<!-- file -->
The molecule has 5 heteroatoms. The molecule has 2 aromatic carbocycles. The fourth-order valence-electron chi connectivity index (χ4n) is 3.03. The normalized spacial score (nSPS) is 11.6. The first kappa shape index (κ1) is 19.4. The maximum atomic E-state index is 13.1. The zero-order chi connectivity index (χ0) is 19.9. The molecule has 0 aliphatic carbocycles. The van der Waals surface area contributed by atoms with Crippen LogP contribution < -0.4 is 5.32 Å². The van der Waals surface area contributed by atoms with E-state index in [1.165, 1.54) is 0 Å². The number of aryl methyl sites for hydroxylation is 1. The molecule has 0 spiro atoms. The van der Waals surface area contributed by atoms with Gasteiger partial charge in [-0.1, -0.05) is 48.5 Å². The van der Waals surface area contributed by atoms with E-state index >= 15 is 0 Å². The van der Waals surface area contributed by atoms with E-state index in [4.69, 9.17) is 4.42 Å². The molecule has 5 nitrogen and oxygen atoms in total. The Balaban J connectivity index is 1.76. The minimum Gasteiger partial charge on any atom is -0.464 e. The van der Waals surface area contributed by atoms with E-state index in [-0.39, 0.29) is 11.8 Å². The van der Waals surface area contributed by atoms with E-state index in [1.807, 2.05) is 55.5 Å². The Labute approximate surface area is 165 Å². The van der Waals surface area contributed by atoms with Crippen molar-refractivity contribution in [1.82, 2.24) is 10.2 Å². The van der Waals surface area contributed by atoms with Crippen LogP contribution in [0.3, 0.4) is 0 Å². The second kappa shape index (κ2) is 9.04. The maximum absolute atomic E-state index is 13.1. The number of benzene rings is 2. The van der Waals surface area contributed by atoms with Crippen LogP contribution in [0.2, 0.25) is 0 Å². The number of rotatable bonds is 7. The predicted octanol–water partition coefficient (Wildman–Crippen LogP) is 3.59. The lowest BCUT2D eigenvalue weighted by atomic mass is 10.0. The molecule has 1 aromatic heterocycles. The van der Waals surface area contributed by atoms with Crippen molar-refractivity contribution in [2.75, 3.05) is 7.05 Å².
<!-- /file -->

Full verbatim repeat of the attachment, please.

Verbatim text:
The molecule has 5 heteroatoms. The molecule has 2 aromatic carbocycles. The fourth-order valence-electron chi connectivity index (χ4n) is 3.03. The normalized spacial score (nSPS) is 11.6. The first kappa shape index (κ1) is 19.4. The maximum atomic E-state index is 13.1. The zero-order chi connectivity index (χ0) is 19.9. The molecule has 0 aliphatic carbocycles. The van der Waals surface area contributed by atoms with Crippen LogP contribution < -0.4 is 5.32 Å². The van der Waals surface area contributed by atoms with E-state index in [1.165, 1.54) is 0 Å². The number of aryl methyl sites for hydroxylation is 1. The molecule has 0 spiro atoms. The van der Waals surface area contributed by atoms with Gasteiger partial charge in [-0.1, -0.05) is 48.5 Å². The van der Waals surface area contributed by atoms with E-state index >= 15 is 0 Å². The van der Waals surface area contributed by atoms with E-state index in [4.69, 9.17) is 4.42 Å². The molecule has 5 nitrogen and oxygen atoms in total. The Balaban J connectivity index is 1.76. The minimum Gasteiger partial charge on any atom is -0.464 e. The van der Waals surface area contributed by atoms with E-state index in [-0.39, 0.29) is 11.8 Å². The van der Waals surface area contributed by atoms with E-state index in [1.807, 2.05) is 55.5 Å². The Labute approximate surface area is 165 Å². The van der Waals surface area contributed by atoms with Crippen molar-refractivity contribution in [1.82, 2.24) is 10.2 Å². The van der Waals surface area contributed by atoms with Crippen LogP contribution in [0.3, 0.4) is 0 Å². The second kappa shape index (κ2) is 9.04. The maximum absolute atomic E-state index is 13.1. The number of benzene rings is 2. The van der Waals surface area contributed by atoms with Crippen LogP contribution in [0.2, 0.25) is 0 Å². The number of rotatable bonds is 7. The predicted octanol–water partition coefficient (Wildman–Crippen LogP) is 3.59. The lowest BCUT2D eigenvalue weighted by atomic mass is 10.0. The molecule has 1 aromatic heterocycles. The van der Waals surface area contributed by atoms with Crippen molar-refractivity contribution in [2.75, 3.05) is 7.05 Å².